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“How’d you sleep?” measuring business travelers’ sleep quality and satisfaction in hotels

“How’d you sleep?” measuring business travelers’ sleep quality and satisfaction in hotels The purpose of this paper is to explore business travelers’ sleep experience in hotels by measuring sleep quality and determining the extent to which hotel attributes, demographic characteristics, and hotel quality level influence their sleep quality while staying in hotels.Design/methodology/approachThis study utilized a self-reported survey to obtain data from business travelers who have stayed in a hotel at least two nights for a business trip in the past 30 days. A total of 304 business travelers were surveyed in this study.FindingsThe results indicated that there was a difference in the factors that influenced business travelers’ overall satisfaction with sleep in mid-scale (2.5-3.5 stars) vs upscale hotels (4+stars). The findings showed that business travelers generally had lower sleep quality at hotels and they were more likely affected by noise both outside and inside the guestroom, as well as material elements inside the room.Originality/valueThis study represents a pioneering attempt at exploring business travelers’ sleep quality and satisfaction with sleep in hotels. Furthermore, this study contributes to the limited research addressing sleep quality as a fundamental function of hotel services. Also, this is the first study to measure business travelers’ sleep quality in hotels by using the sleep quality scale. http://www.deepdyve.com/assets/images/DeepDyve-Logo-lg.png Journal of Hospitality and Tourism Insights Emerald Publishing

“How’d you sleep?” measuring business travelers’ sleep quality and satisfaction in hotels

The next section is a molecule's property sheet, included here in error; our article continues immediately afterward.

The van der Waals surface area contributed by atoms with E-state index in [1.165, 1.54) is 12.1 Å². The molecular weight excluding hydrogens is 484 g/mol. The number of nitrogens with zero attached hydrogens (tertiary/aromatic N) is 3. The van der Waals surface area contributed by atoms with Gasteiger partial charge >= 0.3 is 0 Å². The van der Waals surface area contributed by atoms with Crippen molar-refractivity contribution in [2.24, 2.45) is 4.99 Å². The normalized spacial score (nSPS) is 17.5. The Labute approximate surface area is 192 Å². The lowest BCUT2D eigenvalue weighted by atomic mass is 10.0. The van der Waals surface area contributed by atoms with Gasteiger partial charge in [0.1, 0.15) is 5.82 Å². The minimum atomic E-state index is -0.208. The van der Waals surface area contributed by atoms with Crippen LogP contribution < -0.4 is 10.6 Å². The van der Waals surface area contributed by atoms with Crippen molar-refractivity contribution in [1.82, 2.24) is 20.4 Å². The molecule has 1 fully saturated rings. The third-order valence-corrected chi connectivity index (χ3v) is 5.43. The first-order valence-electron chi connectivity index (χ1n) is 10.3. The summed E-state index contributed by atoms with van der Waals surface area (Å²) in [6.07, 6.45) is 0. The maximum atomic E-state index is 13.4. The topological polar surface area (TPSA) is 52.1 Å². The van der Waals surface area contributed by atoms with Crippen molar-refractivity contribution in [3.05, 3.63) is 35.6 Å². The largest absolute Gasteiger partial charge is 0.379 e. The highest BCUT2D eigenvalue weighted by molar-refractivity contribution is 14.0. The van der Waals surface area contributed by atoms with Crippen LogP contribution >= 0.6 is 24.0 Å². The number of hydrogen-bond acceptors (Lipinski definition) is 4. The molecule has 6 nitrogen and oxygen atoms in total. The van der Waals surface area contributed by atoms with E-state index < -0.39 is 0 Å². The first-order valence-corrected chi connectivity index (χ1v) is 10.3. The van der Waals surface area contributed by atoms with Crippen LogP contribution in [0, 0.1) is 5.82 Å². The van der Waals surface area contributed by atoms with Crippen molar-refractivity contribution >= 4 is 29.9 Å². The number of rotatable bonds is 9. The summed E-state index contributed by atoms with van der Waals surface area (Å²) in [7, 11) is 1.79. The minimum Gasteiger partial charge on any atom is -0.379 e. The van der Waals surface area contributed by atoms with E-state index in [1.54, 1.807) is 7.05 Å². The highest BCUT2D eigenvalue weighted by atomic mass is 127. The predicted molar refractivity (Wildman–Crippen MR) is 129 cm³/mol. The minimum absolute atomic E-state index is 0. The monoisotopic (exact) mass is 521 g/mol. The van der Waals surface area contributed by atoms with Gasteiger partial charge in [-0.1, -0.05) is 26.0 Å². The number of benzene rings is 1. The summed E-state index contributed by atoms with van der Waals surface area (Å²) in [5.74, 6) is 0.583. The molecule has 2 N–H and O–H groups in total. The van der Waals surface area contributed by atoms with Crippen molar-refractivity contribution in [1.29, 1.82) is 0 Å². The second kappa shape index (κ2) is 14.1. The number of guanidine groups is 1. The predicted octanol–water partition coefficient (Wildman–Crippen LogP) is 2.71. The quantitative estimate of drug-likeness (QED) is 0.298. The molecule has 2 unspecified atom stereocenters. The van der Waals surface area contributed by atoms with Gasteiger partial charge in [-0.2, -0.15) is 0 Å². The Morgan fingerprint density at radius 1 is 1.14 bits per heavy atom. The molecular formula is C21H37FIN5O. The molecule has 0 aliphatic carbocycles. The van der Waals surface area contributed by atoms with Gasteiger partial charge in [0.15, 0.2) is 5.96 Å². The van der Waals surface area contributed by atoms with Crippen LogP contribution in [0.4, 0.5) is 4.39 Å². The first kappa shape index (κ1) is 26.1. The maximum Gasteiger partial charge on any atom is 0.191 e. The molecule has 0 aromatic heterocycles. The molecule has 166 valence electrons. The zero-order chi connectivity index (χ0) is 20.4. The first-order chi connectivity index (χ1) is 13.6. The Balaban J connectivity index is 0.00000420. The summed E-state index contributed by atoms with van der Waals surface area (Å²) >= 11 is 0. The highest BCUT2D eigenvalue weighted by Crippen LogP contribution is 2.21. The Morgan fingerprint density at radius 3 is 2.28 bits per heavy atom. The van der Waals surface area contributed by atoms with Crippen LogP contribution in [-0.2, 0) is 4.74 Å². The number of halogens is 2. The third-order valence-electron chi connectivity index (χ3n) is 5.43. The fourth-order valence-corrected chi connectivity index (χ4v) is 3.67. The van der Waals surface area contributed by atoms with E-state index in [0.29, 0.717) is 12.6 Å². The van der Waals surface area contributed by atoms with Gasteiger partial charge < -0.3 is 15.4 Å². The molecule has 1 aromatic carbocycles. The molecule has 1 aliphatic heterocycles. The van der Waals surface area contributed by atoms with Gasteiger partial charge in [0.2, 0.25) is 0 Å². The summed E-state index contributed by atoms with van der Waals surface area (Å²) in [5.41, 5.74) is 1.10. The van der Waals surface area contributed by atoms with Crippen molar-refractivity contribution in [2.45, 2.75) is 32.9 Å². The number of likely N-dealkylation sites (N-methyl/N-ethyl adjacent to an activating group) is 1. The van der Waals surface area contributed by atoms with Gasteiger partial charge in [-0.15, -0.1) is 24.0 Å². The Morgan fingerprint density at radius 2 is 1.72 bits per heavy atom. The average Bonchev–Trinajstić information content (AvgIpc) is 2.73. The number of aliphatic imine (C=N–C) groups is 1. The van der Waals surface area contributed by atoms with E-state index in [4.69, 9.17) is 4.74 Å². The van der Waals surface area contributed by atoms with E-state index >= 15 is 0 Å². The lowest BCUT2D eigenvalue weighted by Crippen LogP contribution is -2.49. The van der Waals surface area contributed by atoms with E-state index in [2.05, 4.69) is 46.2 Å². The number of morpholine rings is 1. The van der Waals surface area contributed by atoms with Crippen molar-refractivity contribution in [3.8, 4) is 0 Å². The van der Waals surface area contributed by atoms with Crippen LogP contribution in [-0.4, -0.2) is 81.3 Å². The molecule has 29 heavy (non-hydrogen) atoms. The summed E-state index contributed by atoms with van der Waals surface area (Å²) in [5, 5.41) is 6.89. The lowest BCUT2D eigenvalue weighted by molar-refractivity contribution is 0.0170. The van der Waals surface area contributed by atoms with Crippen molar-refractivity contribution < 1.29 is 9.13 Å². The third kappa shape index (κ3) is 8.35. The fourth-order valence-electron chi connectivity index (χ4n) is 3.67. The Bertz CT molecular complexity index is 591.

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References (52)

Publisher
Emerald Publishing
Copyright
© Emerald Publishing Limited
ISSN
2514-9792
DOI
10.1108/jhti-11-2017-0015
Publisher site
See Article on Publisher Site

Abstract

The purpose of this paper is to explore business travelers’ sleep experience in hotels by measuring sleep quality and determining the extent to which hotel attributes, demographic characteristics, and hotel quality level influence their sleep quality while staying in hotels.Design/methodology/approachThis study utilized a self-reported survey to obtain data from business travelers who have stayed in a hotel at least two nights for a business trip in the past 30 days. A total of 304 business travelers were surveyed in this study.FindingsThe results indicated that there was a difference in the factors that influenced business travelers’ overall satisfaction with sleep in mid-scale (2.5-3.5 stars) vs upscale hotels (4+stars). The findings showed that business travelers generally had lower sleep quality at hotels and they were more likely affected by noise both outside and inside the guestroom, as well as material elements inside the room.Originality/valueThis study represents a pioneering attempt at exploring business travelers’ sleep quality and satisfaction with sleep in hotels. Furthermore, this study contributes to the limited research addressing sleep quality as a fundamental function of hotel services. Also, this is the first study to measure business travelers’ sleep quality in hotels by using the sleep quality scale.

Journal

Journal of Hospitality and Tourism InsightsEmerald Publishing

Published: Aug 23, 2018

Keywords: Customer satisfaction; Hotel design; Sleep quality; Business travel

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